What is Universal Credit?
Universal Credit is a benefit for people of working age who are on a low income or out of work.
It is a single payment that combines six existing benefits, including Income Support, Jobseeker's Allowance and Housing Benefit. For most new applicants, Universal Credit has already replaced these ‘legacy benefits’, and eventually it will replace them for everyone.
It’s made up of a standard allowance plus various additional elements that may apply, depending on your individual circumstances. It is means-tested and the total you get cannot exceed a maximum amount that is calculated for each household.
What is the Universal Credit carer element?
If you qualify for Universal Credit, you may be able to get an extra amount because of your caring role. This is known as the ‘carer element’. To claim the carer’s element you must be caring for a severely disabled person for 35 hours a week or more.
How much is the carer element?
The carer element of Universal Credit is worth £160.20 a month in 2019-20.
It’s worth £160.20 a month (about £37 a week) for the 2019-20 financial year.
How do I claim Universal Credit?
Visit gov.uk or call the Universal Credit helpline.
- To work out how much Universal Credit you could be eligible for and to find out how the payments work, read How Universal Credit is calculated on Which? Money.
What else do I need to know?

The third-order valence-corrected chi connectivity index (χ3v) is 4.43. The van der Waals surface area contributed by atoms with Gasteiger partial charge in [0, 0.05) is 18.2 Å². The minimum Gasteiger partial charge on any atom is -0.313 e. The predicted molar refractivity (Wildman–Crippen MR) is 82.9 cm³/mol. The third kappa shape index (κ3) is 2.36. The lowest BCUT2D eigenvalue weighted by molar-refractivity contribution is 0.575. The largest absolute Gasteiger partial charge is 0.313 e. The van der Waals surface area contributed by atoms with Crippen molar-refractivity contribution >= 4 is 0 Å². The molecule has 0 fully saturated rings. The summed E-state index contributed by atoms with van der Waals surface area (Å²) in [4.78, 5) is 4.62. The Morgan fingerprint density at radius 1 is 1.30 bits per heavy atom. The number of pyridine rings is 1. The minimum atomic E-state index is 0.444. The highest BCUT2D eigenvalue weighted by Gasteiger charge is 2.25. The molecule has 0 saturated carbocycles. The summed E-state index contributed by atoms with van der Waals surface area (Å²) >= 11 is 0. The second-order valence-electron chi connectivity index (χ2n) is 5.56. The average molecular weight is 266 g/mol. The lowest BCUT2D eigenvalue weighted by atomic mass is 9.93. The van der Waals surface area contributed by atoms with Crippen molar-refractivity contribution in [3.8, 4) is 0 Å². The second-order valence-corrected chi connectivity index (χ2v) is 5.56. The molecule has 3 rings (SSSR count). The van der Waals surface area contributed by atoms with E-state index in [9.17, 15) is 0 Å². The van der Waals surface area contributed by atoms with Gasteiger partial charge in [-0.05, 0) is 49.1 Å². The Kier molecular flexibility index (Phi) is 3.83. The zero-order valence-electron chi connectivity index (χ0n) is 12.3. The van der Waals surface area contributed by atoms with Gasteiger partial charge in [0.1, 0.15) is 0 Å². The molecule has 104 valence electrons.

- Universal Credit is a means-tested benefit, so the amount you get will be affected by any income or other benefits you receive, and any savings above £6,000.
- Other means-tested benefits include Pension Credit, Housing Benefit and Council Tax reduction.
- If you’re already in receipt of Carer’s Allowance, that will count as part of your income when your means-tested benefits are calculated.
- Any means-tested benefit you receive will decrease if you are being paid Carer’s Allowance, although you’ll probably be better off in total. To find out more, read the section ‘What effect would claiming have on other benefits I receive?’ in our Carer’s Allowance article.
- If the person you care for receives a severe disability premium as part of their benefits, they will lose this if you are granted the carer element of Universal Credit.
Carer’s Credit can help fill gaps in your National Insurance record if you can’t work due to being a carer.
If you care for someone for more than 35 hours a week, find out if you could apply for Carer’s Allowance.
Find out how to apply and prepare for a carer’s assessment and discover what to expect throughout the process.